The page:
We all have our favorite holidays, and Thanksgiving is near the top of my list for several reasons.
It lasts just one day, and that day is generally relaxed.
No one dresses up much beyond a nice sweater.
No shopping for presents is required.
Few, if any, decorations are needed, although in our family’s case, we faithfully put out two ceramic pilgrims made by a very young Precious Jewel who neglected to paint the face of the boy pilgrim. An artistic cousin gave his blank visage features a few years later.
The food, of course is abundant and almost always spectacular. Turkey is our staple, even though no one knows for sure whether it was on the menu for the first Thanksgiving. No one knows anything about that menu, in fact, but I am pretty sure mac and cheese was not a side nor were marshmallows on top of canned sweet potatoes. Ditto for pumpkin pie, but our dessert choice has veered in another direction to Kentucky horse race pie, a divine version of pecan pie that includes chocolate and a wee dram of bourbon.
A special treat for me happens after the big turkey dinner. It is a next-day turkey sandwich made from leftovers and topped with green tomato pickles spiced with cloves.
The guests include both family and friends of all ages, as well as the occasional stranger. One year, a fellow in full motorcycle black leather regalia turned up. He was congenial, but I never found out who invited him. Another year, a family from Nigeria made our Thanksgiving an international occasion by sharing both food and music. We expect no strangers this year, and our family group has been diminished due to the death last summer of an important member, our longtime turkey chef extraordinaire. His absence is another reminder that life brings not only the joys of family and friends but sadness and a void when someone dear is gone.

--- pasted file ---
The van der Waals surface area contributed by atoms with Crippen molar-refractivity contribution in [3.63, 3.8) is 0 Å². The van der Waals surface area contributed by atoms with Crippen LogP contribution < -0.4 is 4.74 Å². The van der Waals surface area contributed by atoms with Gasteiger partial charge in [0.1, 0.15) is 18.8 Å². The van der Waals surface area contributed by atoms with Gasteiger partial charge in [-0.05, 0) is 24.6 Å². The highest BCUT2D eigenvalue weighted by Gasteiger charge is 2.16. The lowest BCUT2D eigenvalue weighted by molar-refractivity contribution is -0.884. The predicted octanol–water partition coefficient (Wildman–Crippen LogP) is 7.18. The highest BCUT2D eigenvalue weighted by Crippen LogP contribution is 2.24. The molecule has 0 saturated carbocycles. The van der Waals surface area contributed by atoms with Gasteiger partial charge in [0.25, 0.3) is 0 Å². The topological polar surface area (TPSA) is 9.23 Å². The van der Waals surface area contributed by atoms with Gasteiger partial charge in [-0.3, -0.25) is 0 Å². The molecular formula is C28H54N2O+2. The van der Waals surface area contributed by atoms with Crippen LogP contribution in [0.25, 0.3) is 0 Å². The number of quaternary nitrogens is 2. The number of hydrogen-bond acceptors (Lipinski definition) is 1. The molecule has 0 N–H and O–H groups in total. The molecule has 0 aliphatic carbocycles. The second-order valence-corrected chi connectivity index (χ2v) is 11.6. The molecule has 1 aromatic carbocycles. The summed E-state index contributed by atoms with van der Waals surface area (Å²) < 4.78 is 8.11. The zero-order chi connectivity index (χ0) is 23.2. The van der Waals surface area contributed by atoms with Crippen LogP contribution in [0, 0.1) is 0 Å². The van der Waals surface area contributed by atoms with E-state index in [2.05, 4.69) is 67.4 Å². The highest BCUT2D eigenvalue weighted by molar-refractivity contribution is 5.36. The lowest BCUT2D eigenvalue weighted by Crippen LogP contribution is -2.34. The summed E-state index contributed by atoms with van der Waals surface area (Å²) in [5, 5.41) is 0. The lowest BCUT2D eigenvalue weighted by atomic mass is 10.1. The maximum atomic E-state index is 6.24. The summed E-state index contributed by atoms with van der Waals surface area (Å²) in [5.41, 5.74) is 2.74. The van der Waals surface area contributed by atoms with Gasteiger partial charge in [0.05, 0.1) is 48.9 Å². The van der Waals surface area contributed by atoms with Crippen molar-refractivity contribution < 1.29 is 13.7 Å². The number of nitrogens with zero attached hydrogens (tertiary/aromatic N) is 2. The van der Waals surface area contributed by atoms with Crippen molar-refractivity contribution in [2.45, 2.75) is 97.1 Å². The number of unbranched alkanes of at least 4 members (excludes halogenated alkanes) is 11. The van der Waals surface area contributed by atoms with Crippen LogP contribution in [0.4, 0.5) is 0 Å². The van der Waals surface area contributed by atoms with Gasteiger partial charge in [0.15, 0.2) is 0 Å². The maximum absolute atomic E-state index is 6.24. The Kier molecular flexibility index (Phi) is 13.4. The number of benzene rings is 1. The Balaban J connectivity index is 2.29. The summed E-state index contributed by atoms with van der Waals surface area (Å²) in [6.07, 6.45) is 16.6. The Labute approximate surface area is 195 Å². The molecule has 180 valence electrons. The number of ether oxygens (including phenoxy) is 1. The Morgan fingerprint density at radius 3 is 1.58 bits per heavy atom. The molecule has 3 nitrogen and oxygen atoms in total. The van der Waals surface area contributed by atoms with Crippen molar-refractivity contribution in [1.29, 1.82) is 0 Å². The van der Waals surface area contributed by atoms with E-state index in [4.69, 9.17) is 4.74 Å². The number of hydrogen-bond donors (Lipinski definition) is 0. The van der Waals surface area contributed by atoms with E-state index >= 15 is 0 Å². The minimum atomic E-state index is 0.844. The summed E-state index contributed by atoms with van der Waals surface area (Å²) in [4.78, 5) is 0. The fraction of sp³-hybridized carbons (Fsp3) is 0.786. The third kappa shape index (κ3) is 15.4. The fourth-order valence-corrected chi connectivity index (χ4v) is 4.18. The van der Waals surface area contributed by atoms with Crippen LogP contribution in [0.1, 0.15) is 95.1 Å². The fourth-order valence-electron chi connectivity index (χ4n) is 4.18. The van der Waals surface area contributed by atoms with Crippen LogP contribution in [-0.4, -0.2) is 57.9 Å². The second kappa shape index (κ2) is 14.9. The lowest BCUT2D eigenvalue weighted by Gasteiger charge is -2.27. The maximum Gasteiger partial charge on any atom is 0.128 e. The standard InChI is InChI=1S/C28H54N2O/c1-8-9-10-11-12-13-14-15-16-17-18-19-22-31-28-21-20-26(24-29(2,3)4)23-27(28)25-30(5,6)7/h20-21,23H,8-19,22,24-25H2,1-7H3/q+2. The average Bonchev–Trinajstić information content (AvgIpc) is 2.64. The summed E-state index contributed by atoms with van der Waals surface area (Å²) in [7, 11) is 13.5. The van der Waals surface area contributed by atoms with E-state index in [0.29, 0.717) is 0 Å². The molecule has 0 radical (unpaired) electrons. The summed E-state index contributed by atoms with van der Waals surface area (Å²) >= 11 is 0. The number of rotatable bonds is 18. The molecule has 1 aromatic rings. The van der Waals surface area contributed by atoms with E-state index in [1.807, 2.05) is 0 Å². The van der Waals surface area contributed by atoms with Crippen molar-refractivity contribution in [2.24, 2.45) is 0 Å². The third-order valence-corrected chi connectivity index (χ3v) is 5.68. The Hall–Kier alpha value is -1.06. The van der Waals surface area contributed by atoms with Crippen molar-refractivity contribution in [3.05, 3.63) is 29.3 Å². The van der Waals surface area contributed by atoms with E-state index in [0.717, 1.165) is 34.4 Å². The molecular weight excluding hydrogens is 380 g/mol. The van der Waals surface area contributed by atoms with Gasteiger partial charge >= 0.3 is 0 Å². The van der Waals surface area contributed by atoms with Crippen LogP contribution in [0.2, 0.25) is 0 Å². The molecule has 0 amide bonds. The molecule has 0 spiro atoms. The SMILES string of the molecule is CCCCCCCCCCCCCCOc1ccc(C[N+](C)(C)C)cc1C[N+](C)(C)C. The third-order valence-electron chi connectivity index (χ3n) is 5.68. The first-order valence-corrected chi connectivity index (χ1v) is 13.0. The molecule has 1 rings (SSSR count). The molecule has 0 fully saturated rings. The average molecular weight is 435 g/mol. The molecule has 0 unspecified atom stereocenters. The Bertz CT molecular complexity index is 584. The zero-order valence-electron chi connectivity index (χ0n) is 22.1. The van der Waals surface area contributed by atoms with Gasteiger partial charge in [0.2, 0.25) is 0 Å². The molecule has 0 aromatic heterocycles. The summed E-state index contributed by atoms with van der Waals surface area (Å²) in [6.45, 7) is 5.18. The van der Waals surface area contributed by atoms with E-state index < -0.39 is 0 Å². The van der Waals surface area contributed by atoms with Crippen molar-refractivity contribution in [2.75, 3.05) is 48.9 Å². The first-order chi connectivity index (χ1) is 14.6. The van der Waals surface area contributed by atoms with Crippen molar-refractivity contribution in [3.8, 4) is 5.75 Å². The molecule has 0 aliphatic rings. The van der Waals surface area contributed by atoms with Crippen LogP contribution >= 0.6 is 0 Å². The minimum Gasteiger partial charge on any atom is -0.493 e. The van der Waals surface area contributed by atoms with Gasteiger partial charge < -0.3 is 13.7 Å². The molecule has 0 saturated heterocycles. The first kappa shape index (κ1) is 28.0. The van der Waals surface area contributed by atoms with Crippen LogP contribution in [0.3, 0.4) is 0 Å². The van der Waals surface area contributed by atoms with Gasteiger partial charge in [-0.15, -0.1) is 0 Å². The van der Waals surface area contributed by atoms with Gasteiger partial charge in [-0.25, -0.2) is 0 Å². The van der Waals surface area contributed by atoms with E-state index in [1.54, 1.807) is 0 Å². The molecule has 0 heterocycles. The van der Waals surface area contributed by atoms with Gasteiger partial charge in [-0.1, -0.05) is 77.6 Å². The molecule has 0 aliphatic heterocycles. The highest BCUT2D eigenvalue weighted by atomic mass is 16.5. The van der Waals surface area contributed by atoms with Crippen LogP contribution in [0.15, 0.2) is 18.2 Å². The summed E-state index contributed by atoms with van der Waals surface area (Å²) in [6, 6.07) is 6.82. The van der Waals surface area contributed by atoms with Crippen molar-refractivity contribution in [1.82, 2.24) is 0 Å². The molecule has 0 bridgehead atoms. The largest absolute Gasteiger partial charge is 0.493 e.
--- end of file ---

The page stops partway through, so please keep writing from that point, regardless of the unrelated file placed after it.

We look forward to and treasure our Thanksgivings together, even though each day is a new experience with different dynamics. There will be hugs and kisses from people who have not seen each other since last Thanksgiving and from those who saw each other last month. There will be photographs from Thanksgivings past, the occasional tiff and this year, I suspect, a tear or two. Little ones will shriek and be sent outdoors to burn off some energy. Several especially full diners may fall asleep in chairs and on sofas. At the end of the day, when it starts to get dark and everyone but my little family has gone their separate ways, I will join millions of other thankful Americans in reflecting on the great blessings of our family and our nation.
Our family’s Thanksgivings are not glamorous or special, and I love them for exactly those reasons. As is the case at countless other Thanksgiving gatherings, the joy is in our family’s evolving way of celebrating and enjoying being together – if for only one day a year – and in being part of our great nation.
It is our quiet reminder that even in these trying times, we are grateful for so much, including the quiet before the commercial storm that will burst upon us beginning with Black Friday.